Libretto by Josef Wenzig, translated by Ervin Špindler. Sung in Czech with English surtitles
Libuše – Kirstin Sharpin (soprano)
Přemysl – Robert Davies (baritone)
Krasava – Eve Daniell (soprano)
Lutobor – John Mackenzie (baritone)
Chrudoš – James Quilligan (baritone)
St’áhlav – Ben Harding (tenor)
Radmilla – Ananya Samuel (mezzo-soprano)
Radovan – William Bennett (baritone)
Chorus and Orchestra of University College London / Charles Peebles
Cecilia Stinton (director),Holly Muir (designer), Alex Forey (lighting designer), Ester Rudhart (choreographer)
Bloomsbury Theatre, London
Monday 18 March 2019
Review by Richard Whitehouse
Back in its home venue following several years’ renovation and what could more appropriate for University College Opera than this first UK staging of Libuše, Smetana‘s ‘festival opera’ whose premiere the composer held back for almost a decade until the opening of Prague’s National Theatre in 1881? Indeed, other than a semi-staged presentation at the Edinburgh Festival two decades ago, this monument to national aspiration had never even been performed in the UK – hence making University College Opera’s production a further feather in the cap of this enterprising organisation.
An opera so centred on Czech legend was never likely to ‘translate’ easily in cultural terms. Cecilia Stinton‘s situating of it in a “futuristic City of London” is a plausible concept which rather misfires: the interplay between Medieval myth and post-modern setting rarely seems more than a hopeful compromise; in addition, the functional quality of Holly Muir‘s designs and Alex Forey’s effective if relatively unadventurous lighting tends to reinforced the static nature of Smetana’s music, though Ester Rudhart‘s choreography certainly enlivened the crowd scenes.
The cast, however, could hardly be faulted for insight or commitment. Kirstin Sharpin found imperiousness but also humanity in the title-role; a rounded and empathetic portrayal abetted by her vocal eloquence – not least in the prophecy of fraught yet glorious times ahead for the Czech nation that forms an apotheosis of truly Wagnerian grandeur. As her consort Přemysl, Robert Davies ably conveyed the wisdom and humanity of one whose idyllic rural existence (here made into an anarcho-socialist holiday camp) is unaffected by his sudden regal status.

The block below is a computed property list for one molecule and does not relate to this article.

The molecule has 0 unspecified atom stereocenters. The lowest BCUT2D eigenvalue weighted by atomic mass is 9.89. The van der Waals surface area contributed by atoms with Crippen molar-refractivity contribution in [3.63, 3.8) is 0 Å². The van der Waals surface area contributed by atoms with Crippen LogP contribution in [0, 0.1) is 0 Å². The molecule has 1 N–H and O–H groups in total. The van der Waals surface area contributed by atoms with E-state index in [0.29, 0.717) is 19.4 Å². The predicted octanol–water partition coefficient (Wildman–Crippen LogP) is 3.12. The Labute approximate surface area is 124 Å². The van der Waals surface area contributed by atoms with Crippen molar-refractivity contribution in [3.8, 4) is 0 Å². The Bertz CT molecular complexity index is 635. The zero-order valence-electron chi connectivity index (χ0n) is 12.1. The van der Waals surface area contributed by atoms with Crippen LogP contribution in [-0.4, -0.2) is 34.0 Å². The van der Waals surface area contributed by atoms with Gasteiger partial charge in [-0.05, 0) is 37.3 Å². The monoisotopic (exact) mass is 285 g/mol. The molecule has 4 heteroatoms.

As Krasava, Eve Daniell gave a magnetic assumption of one whose feminine guile provokes the initial crisis yet also eventually aids reconciliation through her strength of character. John Mackenzie brought real authority to Lutobor, with James Quilligan and Ben Harding equally inside their respectively anguished and bemused roles as the brothers Chrudoš and St’áhlav. Ananya Samuel conveyed the right degree of agitation as their put-upon sister Radmilla, and William Bennett made the most of his brief though strategic cameo as the envoy Radovan.
A further enhancement was the decision to sing this opera in Czech – which may have caused passing uncertainty for the UCL Symphony Chorus, though without detriment to their energy or zeal. A pity the UCL Symphony Orchestra’s playing was sometimes undermined by issues of intonation or ensemble – but this was, after all, the first night and any such failings should hopefully be ironed out over the remaining three performances. Charles Peebles conducted with a tangible conviction right across this opulent and sprawling canvas.
All in all, this was a flawed but capable and, certainly in vocal terms, distinguished rendering of an opera that is unlikely to receive further staging in the UK any time soon. Just over three decades after its memorable production of Smetana’s The Devil’s Wall, University College Opera has once again come to the aid of a composer whose contribution to mid-nineteenth century opera rarely receives its due. In vindicating the viability of Libuše as a theatrical and, above all, musical entity, it could not have launched this new phase of its existence more potently.
There are two more opportunities to see Libuše, on Friday 22 and Saturday 23 March. For more information head to the University College website
The only available recording of Libuše, conducted by František Jílek, can be heard on Spotify below: